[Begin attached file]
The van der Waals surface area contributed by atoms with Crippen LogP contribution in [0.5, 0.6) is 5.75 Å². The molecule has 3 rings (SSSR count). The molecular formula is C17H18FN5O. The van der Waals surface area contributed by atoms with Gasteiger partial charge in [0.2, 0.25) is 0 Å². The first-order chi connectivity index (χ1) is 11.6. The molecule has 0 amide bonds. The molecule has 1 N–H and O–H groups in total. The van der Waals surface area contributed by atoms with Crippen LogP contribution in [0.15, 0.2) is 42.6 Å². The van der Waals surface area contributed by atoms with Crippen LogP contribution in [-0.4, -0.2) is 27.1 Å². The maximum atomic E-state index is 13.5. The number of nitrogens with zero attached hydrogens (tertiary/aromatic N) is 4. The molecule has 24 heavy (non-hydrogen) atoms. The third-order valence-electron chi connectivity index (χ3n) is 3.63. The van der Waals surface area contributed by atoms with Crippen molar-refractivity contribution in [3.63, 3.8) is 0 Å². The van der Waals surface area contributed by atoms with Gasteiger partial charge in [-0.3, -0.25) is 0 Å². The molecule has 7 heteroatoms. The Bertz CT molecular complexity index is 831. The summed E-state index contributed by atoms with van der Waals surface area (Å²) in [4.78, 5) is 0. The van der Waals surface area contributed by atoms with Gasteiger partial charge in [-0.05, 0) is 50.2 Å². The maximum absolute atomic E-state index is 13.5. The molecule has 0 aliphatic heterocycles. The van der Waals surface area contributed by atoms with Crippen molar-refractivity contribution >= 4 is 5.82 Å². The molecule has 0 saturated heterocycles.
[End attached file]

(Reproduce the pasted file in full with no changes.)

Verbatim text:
The van der Waals surface area contributed by atoms with Crippen LogP contribution in [0.5, 0.6) is 5.75 Å². The molecule has 3 rings (SSSR count). The molecular formula is C17H18FN5O. The van der Waals surface area contributed by atoms with Gasteiger partial charge in [0.2, 0.25) is 0 Å². The first-order chi connectivity index (χ1) is 11.6. The molecule has 0 amide bonds. The molecule has 1 N–H and O–H groups in total. The van der Waals surface area contributed by atoms with Crippen LogP contribution in [0.15, 0.2) is 42.6 Å². The van der Waals surface area contributed by atoms with Crippen LogP contribution in [-0.4, -0.2) is 27.1 Å². The maximum atomic E-state index is 13.5. The number of nitrogens with zero attached hydrogens (tertiary/aromatic N) is 4. The molecule has 24 heavy (non-hydrogen) atoms. The third-order valence-electron chi connectivity index (χ3n) is 3.63. The van der Waals surface area contributed by atoms with Crippen molar-refractivity contribution in [3.63, 3.8) is 0 Å². The van der Waals surface area contributed by atoms with Gasteiger partial charge in [-0.3, -0.25) is 0 Å². The molecule has 7 heteroatoms. The Bertz CT molecular complexity index is 831. The summed E-state index contributed by atoms with van der Waals surface area (Å²) in [4.78, 5) is 0. The van der Waals surface area contributed by atoms with Gasteiger partial charge in [-0.05, 0) is 50.2 Å². The maximum absolute atomic E-state index is 13.5. The molecule has 0 aliphatic heterocycles. The van der Waals surface area contributed by atoms with Crippen molar-refractivity contribution >= 4 is 5.82 Å². The molecule has 0 saturated heterocycles.